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Publisher's Summary

Amanda Leduc's brilliant new novel, woven with fairy tales of her own devising and replete with both catastrophe and magic, is a vision of what happens when we ignore the natural world and the darker parts of our own natures.

Heather is sleeping peacefully after the birth of her twin daughters when the sound of the world ending jolts her awake. Stumbling outside with her babies and her new husband, Brendan, she finds that their city has been destroyed by falling meteors and that her little family is among only a few who survived. 

But the mountain that looms over the city is still green - somehow it has been spared the destruction that has brought humanity to the brink of extinction. Heather is one of the few who know the mountain, a place city-dwellers have always been forbidden to go. Her dad took her up the mountain when she was a child on a misguided quest to heal her legs, damaged at birth. The tragedy that resulted has shaped her life, bringing her both great sorrow and an undying connection to the deep magic of the mountain, made real by the beings she and her dad encountered that day: Estajfan, a centaur born of sorrow and of an ancient, impossible love, and his two siblings, marooned between the magical and the human world. Even as those in the city around her - led by Tasha, a charismatic doctor who fled to the city from the coast with her wife and other refugees - struggle to keep everyone alive, Heather constantly looks to the mountain, drawn by love, by fear, by the desire for rescue. She is torn in two by her awareness of what unleashed the meteor shower and what is coming for the few survivors, once the green and living earth makes a final reckoning of the usefulness of human life and finds it wanting. 

At times devastating, but ultimately redemptive, Amanda Leduc's fable for our uncertain times reminds us that the most important things in life aren't things at all, but rather the people we want by our side at the end of the world.

©2021 Amanda Leduc (P)2021 Random House Canada

What the critics say

“Stunning.... Stories are rarely as powerful or as skillfully crafted as The Centaur’s Wife. The novel is as grand a book as you are likely to read this year, a story of impossibilities delivered with a calm, steady confidence. The reader knows from the opening lines they are in the hands of a master storyteller; Leduc never lets them down.” (Quill & Quire, starred review)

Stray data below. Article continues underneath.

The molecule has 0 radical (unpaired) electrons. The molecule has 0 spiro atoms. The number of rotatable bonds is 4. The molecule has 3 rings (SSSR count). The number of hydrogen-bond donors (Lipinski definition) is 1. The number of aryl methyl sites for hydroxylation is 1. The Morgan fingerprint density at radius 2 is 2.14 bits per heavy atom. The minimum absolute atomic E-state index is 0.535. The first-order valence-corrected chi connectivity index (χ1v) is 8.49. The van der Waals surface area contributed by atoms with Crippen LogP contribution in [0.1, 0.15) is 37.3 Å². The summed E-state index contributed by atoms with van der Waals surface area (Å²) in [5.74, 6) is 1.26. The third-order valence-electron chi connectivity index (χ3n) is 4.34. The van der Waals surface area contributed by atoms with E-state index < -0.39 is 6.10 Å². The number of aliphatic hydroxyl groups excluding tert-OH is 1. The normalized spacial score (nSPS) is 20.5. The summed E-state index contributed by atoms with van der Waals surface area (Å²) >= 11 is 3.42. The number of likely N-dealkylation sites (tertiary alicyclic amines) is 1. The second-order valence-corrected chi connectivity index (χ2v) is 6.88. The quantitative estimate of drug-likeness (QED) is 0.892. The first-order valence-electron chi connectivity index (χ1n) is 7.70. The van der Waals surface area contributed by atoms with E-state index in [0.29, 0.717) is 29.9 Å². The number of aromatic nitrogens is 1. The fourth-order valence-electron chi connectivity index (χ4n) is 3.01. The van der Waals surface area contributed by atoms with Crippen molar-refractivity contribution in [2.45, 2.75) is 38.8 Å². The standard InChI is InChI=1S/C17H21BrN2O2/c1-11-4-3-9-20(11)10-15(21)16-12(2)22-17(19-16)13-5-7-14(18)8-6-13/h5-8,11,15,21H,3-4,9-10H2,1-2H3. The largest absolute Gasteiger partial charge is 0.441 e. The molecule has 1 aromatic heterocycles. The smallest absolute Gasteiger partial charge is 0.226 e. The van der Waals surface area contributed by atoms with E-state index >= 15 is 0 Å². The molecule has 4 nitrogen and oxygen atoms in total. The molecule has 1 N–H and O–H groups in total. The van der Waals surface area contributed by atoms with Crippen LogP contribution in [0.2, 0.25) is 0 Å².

“[The Centaur’s Wife] looks at the fairy tale tradition, rips it apart and audaciously reassembles it.... [T]hough it enters the realm of the mysterious and inexplicable, it is anchored to a persuasive naturalism in chronicling the drama of a small group of people fighting for survival in the wake of planetary disaster.... [R]eaders will be hooked immediately.” (Calgary Herald)

“Amanda Leduc has created an exquisite magical world, perfectly rendered, for her dark and wonderful story about the dream life of outsiders and the disabled. And through it, she has scattered her own collection of fairy tales that rival Grimm and Anderson in their provocative beauty.” (Heather O’Neill, author of The Lonely Hearts Hotel and Lullabies for Little Criminals

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What listeners say about The Centaur's Wife

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  • Overall
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Too bad.

I feel like I would have LOVED this book had a read the physical version myself. Unfortunately, the narration really drew me out of the story. The narrator has a lovely voice, but her cadence and delivery really don’t match the event that she is describing. Her monotone or sing-song style is more suited to a lullaby, not the end of the world, which is what the story is all about. The impact of the story is really lost in the narrative performance. Too bad.

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Narration is cringe

Couldn’t get past the super cringe, baby talk sing song narration. Lots of mouthy breathy sounds (so if ASMR is your Thing you might enjoy it??). Story just wasn’t enough to get past this. Might be better in print or with a different narrator

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So different, so wonderful. Great Narrator.

You never quite knew where this was going. But I loved it because it was unusual. There is a character for everyone, you will see yourself many times over. I loved the ending. It does all come together.

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story on story on story

loved the layers, all the voices told from all the different perspectives, so many stories all woven together.